Like its neighbor Sant’Angelo Vecchio, Pantanello was not only the site of a Greek sanctuary, but also a center of ceramic production. When Pantanello revived in the 2nd century BC under new management, and for the next three centuries, it was exclusively a factory, a major producer of amphorae and the grey ware pottery that replaced black gloss as the fine pottery of this world.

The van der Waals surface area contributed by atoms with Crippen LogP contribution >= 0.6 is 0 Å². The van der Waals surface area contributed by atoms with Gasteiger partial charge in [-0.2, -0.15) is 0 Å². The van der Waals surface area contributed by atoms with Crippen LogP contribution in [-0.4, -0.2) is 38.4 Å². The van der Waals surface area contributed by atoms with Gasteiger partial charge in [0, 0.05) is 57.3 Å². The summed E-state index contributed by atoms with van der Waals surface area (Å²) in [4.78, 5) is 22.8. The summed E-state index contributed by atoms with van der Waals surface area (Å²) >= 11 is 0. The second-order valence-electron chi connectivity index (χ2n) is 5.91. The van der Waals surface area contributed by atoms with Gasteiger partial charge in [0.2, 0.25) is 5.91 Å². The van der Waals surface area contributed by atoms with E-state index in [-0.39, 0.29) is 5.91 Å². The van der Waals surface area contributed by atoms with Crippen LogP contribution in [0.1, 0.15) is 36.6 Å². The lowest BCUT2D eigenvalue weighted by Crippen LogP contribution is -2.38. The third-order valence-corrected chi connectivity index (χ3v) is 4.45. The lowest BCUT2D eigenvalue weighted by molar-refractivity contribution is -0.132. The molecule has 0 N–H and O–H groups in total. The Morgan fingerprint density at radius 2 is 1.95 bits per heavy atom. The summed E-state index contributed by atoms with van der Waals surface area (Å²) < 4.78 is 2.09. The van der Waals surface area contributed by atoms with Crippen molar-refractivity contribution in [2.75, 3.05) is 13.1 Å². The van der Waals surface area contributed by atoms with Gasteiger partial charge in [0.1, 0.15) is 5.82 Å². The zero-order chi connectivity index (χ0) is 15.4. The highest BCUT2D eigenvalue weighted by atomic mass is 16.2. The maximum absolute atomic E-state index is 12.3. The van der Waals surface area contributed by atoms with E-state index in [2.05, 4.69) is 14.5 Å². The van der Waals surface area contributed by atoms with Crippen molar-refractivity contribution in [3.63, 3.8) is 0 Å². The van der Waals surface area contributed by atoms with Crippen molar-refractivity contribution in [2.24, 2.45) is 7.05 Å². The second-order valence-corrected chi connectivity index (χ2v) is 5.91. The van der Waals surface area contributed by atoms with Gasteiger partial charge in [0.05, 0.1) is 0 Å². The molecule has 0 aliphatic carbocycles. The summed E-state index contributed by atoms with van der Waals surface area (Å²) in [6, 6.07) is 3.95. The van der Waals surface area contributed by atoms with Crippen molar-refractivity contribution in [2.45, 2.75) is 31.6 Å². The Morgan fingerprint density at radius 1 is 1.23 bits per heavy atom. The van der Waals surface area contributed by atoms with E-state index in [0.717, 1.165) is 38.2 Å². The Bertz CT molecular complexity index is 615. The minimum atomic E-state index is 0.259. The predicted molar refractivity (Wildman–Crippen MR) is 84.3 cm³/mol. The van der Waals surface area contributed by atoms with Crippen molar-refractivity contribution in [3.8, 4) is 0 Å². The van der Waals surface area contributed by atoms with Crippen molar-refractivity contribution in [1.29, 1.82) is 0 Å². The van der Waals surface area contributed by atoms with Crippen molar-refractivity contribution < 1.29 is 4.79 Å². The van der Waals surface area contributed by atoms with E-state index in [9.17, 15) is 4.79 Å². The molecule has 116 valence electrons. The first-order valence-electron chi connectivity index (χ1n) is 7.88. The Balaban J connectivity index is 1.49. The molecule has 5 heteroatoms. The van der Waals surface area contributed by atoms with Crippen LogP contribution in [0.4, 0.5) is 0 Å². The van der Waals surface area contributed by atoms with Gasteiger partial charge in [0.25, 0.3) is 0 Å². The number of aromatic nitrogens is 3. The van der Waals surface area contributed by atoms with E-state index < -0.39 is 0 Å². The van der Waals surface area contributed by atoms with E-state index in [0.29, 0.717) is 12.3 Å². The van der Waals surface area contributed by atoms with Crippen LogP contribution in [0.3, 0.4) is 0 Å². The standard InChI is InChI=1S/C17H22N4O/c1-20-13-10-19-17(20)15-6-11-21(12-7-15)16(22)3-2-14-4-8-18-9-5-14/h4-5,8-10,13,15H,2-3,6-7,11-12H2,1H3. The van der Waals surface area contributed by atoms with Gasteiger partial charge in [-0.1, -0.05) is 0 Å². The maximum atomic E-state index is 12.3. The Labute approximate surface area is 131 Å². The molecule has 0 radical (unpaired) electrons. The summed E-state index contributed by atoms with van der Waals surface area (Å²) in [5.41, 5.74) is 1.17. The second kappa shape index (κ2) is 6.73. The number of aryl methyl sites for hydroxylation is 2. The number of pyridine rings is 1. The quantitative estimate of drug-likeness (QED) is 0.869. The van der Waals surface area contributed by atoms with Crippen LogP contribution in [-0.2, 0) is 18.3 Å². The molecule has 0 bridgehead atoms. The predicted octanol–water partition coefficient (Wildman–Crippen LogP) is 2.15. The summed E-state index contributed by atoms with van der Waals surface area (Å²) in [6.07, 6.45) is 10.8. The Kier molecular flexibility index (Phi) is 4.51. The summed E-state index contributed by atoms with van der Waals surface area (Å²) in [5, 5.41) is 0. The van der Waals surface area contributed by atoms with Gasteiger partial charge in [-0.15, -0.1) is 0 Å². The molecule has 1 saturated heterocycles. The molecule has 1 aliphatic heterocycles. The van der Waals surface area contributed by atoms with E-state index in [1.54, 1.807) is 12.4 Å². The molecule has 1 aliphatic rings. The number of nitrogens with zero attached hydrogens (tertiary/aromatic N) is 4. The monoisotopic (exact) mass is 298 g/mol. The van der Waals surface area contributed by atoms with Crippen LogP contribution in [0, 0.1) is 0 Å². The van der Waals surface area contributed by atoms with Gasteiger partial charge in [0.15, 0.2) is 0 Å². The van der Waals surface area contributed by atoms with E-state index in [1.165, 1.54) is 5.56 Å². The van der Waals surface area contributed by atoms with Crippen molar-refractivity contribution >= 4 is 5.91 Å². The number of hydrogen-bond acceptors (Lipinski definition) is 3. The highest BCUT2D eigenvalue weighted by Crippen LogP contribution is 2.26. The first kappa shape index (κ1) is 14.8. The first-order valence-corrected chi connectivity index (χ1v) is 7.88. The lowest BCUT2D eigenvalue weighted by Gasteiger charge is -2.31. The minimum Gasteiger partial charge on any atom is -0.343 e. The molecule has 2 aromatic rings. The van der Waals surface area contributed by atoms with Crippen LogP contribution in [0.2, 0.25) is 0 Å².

The structure and its kilns rank as one of the largest and best-preserved ceramic production centers in the south of Italy, and its enormous deposit of “wasters” and other discards documents as no other site the evolution of pottery production from the Late Hellenistic to the Early Imperial period. Mixed with the pottery were the bones of some of the largest horses and cattle in the Greek and Roman world. The chora was, as Pindar knew it, truly hippótrophos, nourisher of horses.